An in-depth, 228-page investigation of the decades-old political crisis which has, over and over, plagued Thailand, and how the monarchy, rather than offering the solutions, is instead aggravating the situation, the most recent of which is the reintroduction of military rule throughout the whole nation, and why this, if no compromise is formulated, will blow the country apart.
Download the full report from Zen Journalist, a blog run by Andrew MacGregor Marshall, former senior editor at Reuters.
Of all the world’s countries, Thailand is among those for which the publication of the U.S. embassy cables could have potentially the most profound impact. All nations have their secrets and lies. There is always a gulf between the narrative constructed by those in power, and the real story. But the dissonance between Thailand’s official ideology and the reality is particularly stark and troubling. Suthep Thaugsuban, a senior (and notoriously corrupt) Thai politician, blithely claimed in December 2010 that the cables would have no impact on the country:
We don’t have any secrets… What happens in Thailand, we tell the media and the people.
His comments could scarcely be further from the truth. Thailand is a nation of secrets, and most of the biggest secrets are those involving the Thai monarchy. The palace is at the centre of an idealized narrative of the Thai nation and of what it means to be Thai, which depicts the country as a uniquely blessed kingdom in which nobody questions the established order.
Thais are well aware that the truth is very different — they could hardly be otherwise, following the violent political crisis that has engulfed their country — and yet many continue to suspend their disbelief and, at least publicly, to profess their faith in the official myths. Most feel unable to voice the truth, due partly to immense social pressure in a society where to question the official story is to be regarded as “un-Thai”, and partly to some of the strictest defamation laws in the world. At the heart of the legal structure protecting the official myth is the lèse majesté law. Article 112 of the Thai Criminal Code states: “Whoever defames, insults or threatens the King, Queen, the Heir-apparent or the Regent, shall be punished with imprisonment of three to fifteen years.” A law originally intended to shield the monarchy from insults and slander has become something far more: it is increasingly used to prevent any questioning of Thailand’s established social and political order. As historian David Streckfuss says in the foremost academic work on the subject, Truth on Trial in Thailand: Defamation, Treason, and Lèse Majesté: “Never has such an archaic law held such sway over a ‘modern’ society (except perhaps ‘Muslim’ theocracies like Afghanistan under the Taliban)”:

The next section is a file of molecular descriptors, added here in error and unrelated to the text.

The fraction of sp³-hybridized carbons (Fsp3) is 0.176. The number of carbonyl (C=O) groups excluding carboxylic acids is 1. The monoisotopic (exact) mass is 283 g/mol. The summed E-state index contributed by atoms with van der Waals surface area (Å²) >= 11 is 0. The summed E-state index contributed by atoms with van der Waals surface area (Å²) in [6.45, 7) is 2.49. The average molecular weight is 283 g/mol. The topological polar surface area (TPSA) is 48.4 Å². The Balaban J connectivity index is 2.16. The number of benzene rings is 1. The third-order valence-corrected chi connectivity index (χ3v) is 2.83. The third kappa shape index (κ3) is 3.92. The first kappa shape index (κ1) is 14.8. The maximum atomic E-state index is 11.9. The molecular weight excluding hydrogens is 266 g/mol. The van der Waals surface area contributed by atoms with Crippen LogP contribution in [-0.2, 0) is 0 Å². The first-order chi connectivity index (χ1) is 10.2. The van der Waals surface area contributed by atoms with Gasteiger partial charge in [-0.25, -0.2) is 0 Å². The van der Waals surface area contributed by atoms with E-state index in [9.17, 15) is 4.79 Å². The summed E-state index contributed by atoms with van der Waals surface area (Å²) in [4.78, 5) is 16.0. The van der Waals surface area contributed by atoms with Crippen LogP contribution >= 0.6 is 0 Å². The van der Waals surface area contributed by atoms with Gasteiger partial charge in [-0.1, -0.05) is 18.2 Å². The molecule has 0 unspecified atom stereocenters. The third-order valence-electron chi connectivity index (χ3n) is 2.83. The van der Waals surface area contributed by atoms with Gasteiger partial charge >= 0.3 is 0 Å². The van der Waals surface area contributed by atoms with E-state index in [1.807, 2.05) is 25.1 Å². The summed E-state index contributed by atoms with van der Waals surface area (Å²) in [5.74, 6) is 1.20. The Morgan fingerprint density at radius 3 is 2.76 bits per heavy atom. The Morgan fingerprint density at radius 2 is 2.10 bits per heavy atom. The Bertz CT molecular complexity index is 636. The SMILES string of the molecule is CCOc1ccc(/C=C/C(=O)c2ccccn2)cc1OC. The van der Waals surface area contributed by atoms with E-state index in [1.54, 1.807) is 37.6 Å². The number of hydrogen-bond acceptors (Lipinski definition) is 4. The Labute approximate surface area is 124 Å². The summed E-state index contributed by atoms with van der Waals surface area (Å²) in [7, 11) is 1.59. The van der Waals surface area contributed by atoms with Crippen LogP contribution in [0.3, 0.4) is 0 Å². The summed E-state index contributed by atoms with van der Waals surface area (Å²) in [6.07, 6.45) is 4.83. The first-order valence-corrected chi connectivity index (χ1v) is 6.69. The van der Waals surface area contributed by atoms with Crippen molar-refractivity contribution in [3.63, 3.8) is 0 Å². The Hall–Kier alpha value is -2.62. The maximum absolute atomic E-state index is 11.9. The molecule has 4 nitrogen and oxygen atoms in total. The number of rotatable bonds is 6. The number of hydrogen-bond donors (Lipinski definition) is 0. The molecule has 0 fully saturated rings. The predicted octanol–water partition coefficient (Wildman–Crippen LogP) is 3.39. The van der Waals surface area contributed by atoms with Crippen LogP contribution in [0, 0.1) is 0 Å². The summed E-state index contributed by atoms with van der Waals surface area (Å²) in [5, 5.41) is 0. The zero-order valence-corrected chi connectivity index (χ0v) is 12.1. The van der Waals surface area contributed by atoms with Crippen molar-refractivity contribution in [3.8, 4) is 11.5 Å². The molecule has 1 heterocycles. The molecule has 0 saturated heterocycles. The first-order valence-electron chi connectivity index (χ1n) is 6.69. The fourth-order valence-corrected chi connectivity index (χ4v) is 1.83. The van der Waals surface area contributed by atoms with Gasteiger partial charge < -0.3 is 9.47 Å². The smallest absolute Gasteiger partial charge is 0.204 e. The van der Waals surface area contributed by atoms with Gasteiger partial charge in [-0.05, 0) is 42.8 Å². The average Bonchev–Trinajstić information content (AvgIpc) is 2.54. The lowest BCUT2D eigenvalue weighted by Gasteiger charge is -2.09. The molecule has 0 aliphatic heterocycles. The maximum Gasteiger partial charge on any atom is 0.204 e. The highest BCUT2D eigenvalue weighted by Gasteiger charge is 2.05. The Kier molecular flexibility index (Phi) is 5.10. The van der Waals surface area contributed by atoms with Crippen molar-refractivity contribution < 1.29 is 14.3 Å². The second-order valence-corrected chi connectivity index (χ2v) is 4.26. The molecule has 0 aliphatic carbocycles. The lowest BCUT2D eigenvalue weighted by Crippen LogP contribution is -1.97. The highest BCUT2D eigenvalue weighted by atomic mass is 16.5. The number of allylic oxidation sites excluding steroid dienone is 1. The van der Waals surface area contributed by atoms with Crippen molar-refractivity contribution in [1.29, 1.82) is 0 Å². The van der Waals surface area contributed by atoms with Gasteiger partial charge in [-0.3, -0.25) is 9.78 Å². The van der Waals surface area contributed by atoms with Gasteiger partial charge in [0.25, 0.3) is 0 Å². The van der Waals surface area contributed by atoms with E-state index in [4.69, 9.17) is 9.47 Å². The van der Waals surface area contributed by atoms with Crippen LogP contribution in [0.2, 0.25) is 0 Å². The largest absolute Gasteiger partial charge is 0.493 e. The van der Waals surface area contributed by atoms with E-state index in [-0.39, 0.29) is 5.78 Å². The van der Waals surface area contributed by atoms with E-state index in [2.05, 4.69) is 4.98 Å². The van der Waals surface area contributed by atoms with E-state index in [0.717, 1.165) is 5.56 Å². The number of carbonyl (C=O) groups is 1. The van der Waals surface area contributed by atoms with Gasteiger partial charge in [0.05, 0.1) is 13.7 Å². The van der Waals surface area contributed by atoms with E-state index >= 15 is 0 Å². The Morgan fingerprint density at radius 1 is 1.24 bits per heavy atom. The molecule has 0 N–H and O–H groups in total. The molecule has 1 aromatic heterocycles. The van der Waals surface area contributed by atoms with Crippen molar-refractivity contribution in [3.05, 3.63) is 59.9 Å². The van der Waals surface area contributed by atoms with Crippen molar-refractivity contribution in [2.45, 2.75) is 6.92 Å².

Thailand’s use of the lèse majesté law has become unique in the world and its elaboration and justifications have become an art. The law’s defenders claim that Thailand’s love and reverence for its king is incomparable. Its critics say the law has become the foremost threat to freedom of expression. Barely hidden beneath the surface of growing debate around the law and its use are the most basic issues defining the relationship between those in power and the governed: equality before the law, rights and liberties, the source of sovereign power, and even the system of government of the polity — whether Thailand is to be primarily a constitutional monarchy, a democratic system of governance with the king as head of state, or a democracy.